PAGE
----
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Case 2:21-mj-00220 Document 2 Filed 02/09/21 Page 1 of 18

IN THE UNITED STATES DISTRICT COURT

FOR THE EASTERN DISTRICT OF PENNSYLVANIA

UNITED STATES OF AMERICA :

v. : CASE NO. 21-MJ-220

MICHAEL JOHN LOPATIC, SR. :

GOVERNMENT’S MOTION FOR PRETRIAL DETENTION

On January 29, 2021, a federal grand jury sitting in Washington, D.C. returned an

Indictment, charging the defendant Michael John Lopatic, Sr. for his role in the riot at the United

States Capitol on January 6, 2021. The defendant was arrested at his home in Lancaster County

on February 3, 2021, and the United States now respectfully requests that this Court detain the

defendant pretrial so that he can be transferred to the District of Columbia to answer the charges

against him.

The defendant is accused of obstructive and violent behavior. On January 6, 2021, the

defendant and others sought to impede the certification of the 2020 Presidential election by

invading the U.S. Capitol. His very presence in Washington that day was obstructive, in that he

and others tried to halt a crucial function of our democratic government. But the manner in

which the defendant tried to accomplish those ends is particularly troubling. Specifically, he

and others stormed the Capitol, and in doing so, the defendant attacked one police officer,

punching him repeatedly, and then stole the body worn camera of another police officer and

disposed of it, destroying what would have undoubtedly been a crucial piece of evidence.

Moreover, the defendant’s actions that day were not spontaneous. Following the November

Presidential election, the defendant posted to social media threatening messages about elected
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leaders in Washington. Then, days before the riot, he posted a message in which he expressed

his intention to gather at the Capitol and to fight.

Having engaged in such violent and obstructive behavior, the defendant should

unquestionably be detained pending his transfer to the District of Columbia to face the charges

against him. But the defendant is also a flight risk. He has no known ties to the District of

Columbia and no recent work history. Although he also has no criminal history, he now faces a

significant term of imprisonment in the face of overwhelming evidence against him. All of this

gives him a compelling incentive to flee.

Together, these facts and those set forth below, establish that no condition or combination

of conditions will reasonably assure the defendant’s appearance as required and/or the safety of

the community. The government therefore moves pursuant to 18 U.S.C. §§ 3142(e) and (f) for a

detention hearing and pretrial detention of the defendant.

I. THE FACTS

In support of this motion, the government makes the following representations and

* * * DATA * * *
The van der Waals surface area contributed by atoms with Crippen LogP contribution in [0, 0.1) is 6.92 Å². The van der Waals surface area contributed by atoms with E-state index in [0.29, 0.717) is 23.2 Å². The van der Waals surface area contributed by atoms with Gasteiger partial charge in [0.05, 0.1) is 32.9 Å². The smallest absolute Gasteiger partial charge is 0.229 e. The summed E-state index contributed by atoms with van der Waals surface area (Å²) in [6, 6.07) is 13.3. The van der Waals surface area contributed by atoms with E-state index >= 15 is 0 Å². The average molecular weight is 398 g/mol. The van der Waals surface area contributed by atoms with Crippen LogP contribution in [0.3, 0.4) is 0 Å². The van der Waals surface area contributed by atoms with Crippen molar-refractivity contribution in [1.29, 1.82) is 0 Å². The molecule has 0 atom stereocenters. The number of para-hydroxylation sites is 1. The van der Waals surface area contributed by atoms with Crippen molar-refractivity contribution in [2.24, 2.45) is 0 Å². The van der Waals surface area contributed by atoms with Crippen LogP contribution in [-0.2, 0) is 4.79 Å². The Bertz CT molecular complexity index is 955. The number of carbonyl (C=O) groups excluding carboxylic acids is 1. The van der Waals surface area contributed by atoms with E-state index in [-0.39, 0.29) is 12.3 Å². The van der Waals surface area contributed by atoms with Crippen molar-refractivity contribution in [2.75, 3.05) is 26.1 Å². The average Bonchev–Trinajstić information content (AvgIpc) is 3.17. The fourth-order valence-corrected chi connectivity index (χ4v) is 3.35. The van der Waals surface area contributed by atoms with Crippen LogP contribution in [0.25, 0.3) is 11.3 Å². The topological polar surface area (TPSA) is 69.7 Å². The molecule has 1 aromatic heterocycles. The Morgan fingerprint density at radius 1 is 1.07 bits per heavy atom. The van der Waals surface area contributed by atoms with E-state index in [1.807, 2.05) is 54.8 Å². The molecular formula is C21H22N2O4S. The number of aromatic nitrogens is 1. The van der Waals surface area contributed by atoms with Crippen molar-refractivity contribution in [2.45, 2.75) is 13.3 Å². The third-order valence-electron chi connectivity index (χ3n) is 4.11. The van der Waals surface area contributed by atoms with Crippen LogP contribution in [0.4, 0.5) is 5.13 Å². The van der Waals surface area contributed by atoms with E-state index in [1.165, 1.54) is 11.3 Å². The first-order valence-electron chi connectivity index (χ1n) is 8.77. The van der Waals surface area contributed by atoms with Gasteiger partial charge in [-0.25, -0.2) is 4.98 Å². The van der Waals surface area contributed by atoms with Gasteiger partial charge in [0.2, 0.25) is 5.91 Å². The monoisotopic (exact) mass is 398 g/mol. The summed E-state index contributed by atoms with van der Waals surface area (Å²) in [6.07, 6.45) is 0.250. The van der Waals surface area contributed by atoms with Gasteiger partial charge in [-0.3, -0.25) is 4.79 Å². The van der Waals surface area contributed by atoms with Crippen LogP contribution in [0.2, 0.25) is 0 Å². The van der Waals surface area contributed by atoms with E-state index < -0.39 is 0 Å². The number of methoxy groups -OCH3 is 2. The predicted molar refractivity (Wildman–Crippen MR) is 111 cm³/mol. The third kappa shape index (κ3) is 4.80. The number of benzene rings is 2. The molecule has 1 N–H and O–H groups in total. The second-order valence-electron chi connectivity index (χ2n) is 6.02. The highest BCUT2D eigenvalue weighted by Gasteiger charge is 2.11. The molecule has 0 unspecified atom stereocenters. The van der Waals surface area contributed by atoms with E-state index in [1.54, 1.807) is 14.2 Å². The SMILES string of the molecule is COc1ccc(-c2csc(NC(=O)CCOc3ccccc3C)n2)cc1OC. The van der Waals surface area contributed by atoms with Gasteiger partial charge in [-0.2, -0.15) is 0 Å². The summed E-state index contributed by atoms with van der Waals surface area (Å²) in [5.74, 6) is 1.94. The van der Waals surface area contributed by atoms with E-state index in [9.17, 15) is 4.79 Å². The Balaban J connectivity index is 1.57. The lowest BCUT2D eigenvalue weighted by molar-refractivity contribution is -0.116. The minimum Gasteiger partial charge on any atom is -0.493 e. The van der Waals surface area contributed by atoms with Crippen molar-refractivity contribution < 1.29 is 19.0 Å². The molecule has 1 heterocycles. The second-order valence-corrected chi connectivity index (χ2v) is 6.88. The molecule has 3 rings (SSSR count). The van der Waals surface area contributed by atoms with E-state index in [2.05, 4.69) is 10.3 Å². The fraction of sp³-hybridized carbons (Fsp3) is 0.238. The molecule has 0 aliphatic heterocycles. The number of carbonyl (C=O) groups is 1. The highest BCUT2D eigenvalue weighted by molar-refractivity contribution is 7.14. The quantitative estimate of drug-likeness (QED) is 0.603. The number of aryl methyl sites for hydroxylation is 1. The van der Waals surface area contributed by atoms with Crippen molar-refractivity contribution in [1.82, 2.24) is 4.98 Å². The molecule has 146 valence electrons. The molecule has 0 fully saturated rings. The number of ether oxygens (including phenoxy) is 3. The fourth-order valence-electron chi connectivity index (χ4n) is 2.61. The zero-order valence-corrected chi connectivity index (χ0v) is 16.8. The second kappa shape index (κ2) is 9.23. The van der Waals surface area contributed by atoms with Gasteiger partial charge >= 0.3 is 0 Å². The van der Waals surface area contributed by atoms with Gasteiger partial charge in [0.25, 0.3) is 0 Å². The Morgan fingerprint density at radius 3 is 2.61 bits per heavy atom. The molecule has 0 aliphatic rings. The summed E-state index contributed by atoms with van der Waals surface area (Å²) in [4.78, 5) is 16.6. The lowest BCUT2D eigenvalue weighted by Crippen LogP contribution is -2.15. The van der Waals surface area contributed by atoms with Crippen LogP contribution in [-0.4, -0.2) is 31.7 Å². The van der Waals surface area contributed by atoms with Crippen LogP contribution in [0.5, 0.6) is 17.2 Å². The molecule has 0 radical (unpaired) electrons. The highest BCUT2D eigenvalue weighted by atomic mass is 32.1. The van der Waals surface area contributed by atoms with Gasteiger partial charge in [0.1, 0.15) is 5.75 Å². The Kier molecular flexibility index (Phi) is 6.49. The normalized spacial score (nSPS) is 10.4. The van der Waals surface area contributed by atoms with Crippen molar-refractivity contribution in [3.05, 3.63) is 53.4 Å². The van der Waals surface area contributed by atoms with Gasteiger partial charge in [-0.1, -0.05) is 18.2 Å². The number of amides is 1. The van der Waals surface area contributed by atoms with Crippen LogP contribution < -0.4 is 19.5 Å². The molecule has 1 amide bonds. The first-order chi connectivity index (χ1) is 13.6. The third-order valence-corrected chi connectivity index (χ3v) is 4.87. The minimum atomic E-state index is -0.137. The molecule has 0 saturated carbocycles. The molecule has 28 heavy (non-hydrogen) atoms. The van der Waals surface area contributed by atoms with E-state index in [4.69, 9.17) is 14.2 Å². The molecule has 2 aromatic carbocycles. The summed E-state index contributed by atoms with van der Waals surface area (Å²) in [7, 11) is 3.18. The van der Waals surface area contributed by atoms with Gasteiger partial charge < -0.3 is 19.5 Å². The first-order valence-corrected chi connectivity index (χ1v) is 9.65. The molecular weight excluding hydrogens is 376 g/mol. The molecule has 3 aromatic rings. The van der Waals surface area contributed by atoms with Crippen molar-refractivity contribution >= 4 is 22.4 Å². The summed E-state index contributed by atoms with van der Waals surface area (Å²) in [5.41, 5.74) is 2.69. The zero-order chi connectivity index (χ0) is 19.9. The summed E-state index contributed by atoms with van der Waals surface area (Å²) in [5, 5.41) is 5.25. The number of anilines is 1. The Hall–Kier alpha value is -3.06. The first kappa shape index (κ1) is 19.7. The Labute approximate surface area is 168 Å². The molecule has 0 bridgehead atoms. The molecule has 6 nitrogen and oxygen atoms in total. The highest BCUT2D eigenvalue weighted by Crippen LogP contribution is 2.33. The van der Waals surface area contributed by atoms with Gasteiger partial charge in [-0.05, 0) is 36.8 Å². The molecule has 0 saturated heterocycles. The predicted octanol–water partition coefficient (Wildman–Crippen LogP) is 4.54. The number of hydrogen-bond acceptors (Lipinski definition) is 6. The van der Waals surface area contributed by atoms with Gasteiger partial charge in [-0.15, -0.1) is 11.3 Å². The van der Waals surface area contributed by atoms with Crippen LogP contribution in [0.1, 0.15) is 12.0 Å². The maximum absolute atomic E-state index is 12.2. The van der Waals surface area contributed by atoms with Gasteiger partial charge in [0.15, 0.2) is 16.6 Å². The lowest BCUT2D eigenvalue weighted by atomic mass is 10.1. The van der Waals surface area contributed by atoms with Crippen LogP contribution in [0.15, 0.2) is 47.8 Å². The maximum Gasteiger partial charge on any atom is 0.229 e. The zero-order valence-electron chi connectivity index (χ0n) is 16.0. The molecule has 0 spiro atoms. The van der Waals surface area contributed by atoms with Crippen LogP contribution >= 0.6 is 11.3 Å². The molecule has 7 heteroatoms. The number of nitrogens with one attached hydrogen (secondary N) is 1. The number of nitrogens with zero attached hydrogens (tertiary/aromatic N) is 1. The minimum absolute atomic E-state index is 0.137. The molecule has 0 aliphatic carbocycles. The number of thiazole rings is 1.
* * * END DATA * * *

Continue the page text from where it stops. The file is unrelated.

proposed findings of fact:

A. Probable Cause and the Evidence in This Case

A federal grand jury has already found probable cause that the defendant violated federal

law when he rioted at the U.S. Capitol on January 6, 2021. Indeed, the evidence against the

defendant is overwhelming and includes footage from body worn cameras of law enforcement

officers, as well as the defendant’s own words expressed through social media. The evidence in

this case will establish the following facts, among others.

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On January 6, 2021, a joint session of the United States Congress was scheduled to

convene at the U.S. Capitol to certify the vote count of the Electoral College of the 2020

Presidential Election, which took place on November 3, 2020. Around 12:30 p.m. that day, a

crowd assembled near the Capitol, and shortly after, a mob broke through the police lines,

toppled the outside barricades protecting the Capitol, and pushed past the United States Capitol

Police (USCP) and supporting law enforcement officers. Similar assaults on the Capitol

occurred throughout the afternoon.

Between 4:00 p.m. and 5:00 p.m., Officer C.M. (“C.M.”) of the Washington D.C.

Metropolitan Police Department (“MPD”), who was at U.S. Capitol to assist the USCP, assumed

a post in an archway at the Capitol to prevent those gathered outside from accessing the building.

From this archway, C.M. saw thousands of individuals, some of whom were throwing and

swinging various objects at the officers. At one point, C.M. saw a group grab another MPD

Officer, B.M., and drag him down the stairs. C.M. watched as B.M. was engulfed by the violent

mob and assaulted.

C.M., who was wearing his MPD uniform, attempted to come to the aid of B.M., but he

was stopped by a rioter wearing clothing emblazoned with the emblem of the “Three

Percenters,” a far-right, anti-government militia group which advocates resistance to the U.S.

federal government. When C.M. attempted to bypass the rioter by pushing him aside with his

baton, the defendant emerged from the crowd, climbed over a handrail, and charged at C.M.

The defendant’s actions were captured by C.M.’s body worn camera, as can be seen here: